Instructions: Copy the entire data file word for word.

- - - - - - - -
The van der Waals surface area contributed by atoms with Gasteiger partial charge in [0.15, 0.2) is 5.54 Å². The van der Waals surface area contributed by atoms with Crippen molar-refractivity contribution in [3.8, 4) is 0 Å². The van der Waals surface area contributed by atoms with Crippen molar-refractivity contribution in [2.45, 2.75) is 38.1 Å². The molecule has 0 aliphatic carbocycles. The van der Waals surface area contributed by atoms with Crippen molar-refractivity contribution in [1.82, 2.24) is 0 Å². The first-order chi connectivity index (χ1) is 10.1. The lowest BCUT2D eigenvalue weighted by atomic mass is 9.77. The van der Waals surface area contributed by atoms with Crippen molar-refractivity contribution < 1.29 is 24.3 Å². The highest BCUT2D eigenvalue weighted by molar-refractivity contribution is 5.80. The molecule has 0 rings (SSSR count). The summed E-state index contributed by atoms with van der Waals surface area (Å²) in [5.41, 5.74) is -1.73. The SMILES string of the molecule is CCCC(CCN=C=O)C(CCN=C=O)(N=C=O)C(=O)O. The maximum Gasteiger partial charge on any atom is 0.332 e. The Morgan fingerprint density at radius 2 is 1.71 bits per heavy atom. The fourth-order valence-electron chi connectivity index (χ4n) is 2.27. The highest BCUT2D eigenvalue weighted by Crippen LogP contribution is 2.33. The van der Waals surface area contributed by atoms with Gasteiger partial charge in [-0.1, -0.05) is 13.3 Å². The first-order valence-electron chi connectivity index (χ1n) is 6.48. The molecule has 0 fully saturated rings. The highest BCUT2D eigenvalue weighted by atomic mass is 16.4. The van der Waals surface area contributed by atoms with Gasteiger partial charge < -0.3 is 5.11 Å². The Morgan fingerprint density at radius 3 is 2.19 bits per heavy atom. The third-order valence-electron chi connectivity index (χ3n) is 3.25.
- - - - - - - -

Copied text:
The van der Waals surface area contributed by atoms with Gasteiger partial charge in [0.15, 0.2) is 5.54 Å². The van der Waals surface area contributed by atoms with Crippen molar-refractivity contribution in [3.8, 4) is 0 Å². The van der Waals surface area contributed by atoms with Crippen molar-refractivity contribution in [2.45, 2.75) is 38.1 Å². The molecule has 0 aliphatic carbocycles. The van der Waals surface area contributed by atoms with Crippen molar-refractivity contribution in [1.82, 2.24) is 0 Å². The first-order chi connectivity index (χ1) is 10.1. The lowest BCUT2D eigenvalue weighted by atomic mass is 9.77. The van der Waals surface area contributed by atoms with Crippen molar-refractivity contribution < 1.29 is 24.3 Å². The highest BCUT2D eigenvalue weighted by molar-refractivity contribution is 5.80. The molecule has 0 rings (SSSR count). The summed E-state index contributed by atoms with van der Waals surface area (Å²) in [5.41, 5.74) is -1.73. The SMILES string of the molecule is CCCC(CCN=C=O)C(CCN=C=O)(N=C=O)C(=O)O. The maximum Gasteiger partial charge on any atom is 0.332 e. The Morgan fingerprint density at radius 2 is 1.71 bits per heavy atom. The fourth-order valence-electron chi connectivity index (χ4n) is 2.27. The highest BCUT2D eigenvalue weighted by Crippen LogP contribution is 2.33. The van der Waals surface area contributed by atoms with Gasteiger partial charge in [-0.1, -0.05) is 13.3 Å². The first-order valence-electron chi connectivity index (χ1n) is 6.48. The molecule has 0 fully saturated rings. The highest BCUT2D eigenvalue weighted by atomic mass is 16.4. The van der Waals surface area contributed by atoms with Gasteiger partial charge < -0.3 is 5.11 Å². The Morgan fingerprint density at radius 3 is 2.19 bits per heavy atom. The third-order valence-electron chi connectivity index (χ3n) is 3.25.